In the sphere of education, the idea of lifelong learning invites people to regard themselves as permanent students, who remain dependent on professional teachers until their last breath. The concept of lifelong learning reflects cultural norms that call into question notions of distinct developmental stages. From this perspective, there is no clear line that divides the youthful learner from the intellectually self-sufficient mature adult. The success of the project of prolonging dependency on professional educators parallels the development of cultural norms that discount the idea of adult independence.

The flip side of lifelong learning is that people never quite grow up. Cultural trends dispute adult authority and treat claims to maturity with scepticism. Since the 1960s and the institutionalisation of youth culture, many parents have felt uncomfortable with their roles as "responsible adults". Not surprisingly, some parents do not want their children simply to like them, but also want to be like them. Everyone knows a forty-something father who feels that he has a "lot more growing" to do.

It appears that these Peter Pan adults have done an excellent job in transmitting "for ever young" values to their children. And the fact that university authorities have been more than happy to preside over the infantilisation of campus life has further dulled the appetite for the responsibilities of adult life.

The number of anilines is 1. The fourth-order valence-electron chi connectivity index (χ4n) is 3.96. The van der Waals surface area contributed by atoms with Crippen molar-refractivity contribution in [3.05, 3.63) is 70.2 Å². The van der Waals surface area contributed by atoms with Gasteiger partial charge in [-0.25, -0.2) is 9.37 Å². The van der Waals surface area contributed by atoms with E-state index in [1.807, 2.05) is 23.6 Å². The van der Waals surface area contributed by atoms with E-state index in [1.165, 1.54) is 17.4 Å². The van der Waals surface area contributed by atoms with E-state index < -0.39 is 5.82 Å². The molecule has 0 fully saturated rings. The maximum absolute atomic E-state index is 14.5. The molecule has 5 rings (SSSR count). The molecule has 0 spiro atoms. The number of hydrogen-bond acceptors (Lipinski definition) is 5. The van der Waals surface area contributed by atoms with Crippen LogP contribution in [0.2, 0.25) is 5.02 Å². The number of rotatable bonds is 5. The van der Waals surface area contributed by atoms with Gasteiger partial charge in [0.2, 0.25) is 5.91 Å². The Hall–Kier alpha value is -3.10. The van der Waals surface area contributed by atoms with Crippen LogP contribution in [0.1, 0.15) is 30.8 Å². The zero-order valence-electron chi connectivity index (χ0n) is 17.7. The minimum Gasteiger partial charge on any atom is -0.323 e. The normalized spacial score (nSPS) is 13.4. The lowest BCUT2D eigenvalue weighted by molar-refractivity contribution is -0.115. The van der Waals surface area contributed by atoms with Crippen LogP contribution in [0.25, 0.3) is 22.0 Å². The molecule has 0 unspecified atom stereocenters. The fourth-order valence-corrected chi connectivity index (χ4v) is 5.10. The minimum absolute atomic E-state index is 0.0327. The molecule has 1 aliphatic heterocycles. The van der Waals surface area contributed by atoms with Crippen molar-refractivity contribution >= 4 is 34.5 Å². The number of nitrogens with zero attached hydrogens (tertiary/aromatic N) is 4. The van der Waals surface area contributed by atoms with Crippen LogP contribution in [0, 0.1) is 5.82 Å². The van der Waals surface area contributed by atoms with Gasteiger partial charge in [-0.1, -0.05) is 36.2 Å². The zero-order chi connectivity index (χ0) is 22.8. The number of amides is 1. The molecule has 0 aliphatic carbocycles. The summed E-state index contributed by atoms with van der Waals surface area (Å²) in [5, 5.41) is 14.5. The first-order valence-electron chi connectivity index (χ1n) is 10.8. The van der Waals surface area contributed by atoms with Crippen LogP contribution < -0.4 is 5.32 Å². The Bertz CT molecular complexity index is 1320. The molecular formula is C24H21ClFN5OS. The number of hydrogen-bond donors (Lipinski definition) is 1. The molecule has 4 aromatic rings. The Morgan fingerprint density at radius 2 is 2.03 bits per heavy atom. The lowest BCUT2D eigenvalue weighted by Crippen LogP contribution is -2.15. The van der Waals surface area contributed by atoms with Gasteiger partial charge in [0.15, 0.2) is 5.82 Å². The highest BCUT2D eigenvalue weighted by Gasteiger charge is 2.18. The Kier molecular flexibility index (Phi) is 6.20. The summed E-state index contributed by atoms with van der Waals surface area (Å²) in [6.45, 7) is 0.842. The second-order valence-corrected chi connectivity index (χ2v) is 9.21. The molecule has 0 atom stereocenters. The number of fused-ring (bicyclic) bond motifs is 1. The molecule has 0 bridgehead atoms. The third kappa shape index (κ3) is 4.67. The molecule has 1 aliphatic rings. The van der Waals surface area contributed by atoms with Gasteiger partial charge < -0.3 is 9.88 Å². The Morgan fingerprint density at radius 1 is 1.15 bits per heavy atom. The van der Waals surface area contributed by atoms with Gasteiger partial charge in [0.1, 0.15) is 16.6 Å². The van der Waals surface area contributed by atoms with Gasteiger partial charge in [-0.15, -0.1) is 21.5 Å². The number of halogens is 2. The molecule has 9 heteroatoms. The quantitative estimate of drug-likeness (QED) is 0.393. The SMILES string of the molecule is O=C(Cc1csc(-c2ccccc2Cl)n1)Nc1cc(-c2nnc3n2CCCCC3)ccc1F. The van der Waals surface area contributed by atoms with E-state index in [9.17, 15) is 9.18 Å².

Frank Furedi is a sociologist at the University of Kent. His book Paranoid Parenting is published by Penguin, £9.99.

Where your study partner is your mum

Research in the United Kingdom shows that parents are becoming increasingly involved in their offspring's education, including higher education. A recent Manchester University study found that parents are now more influential than teachers in choice of university and course.

But the UK still has a long way to go to catch up with the United States, where some universities have offices of parental relations to handle parents' concerns. A few go even further. Arizona State University offers a distance-learning course to the parents of first-year students. The parents log on once a week and discuss how to help students deal with the numerous problems they face. They have weekly assignments and online lectures on issues such as counselling so that they can get a better grasp of what university life is about.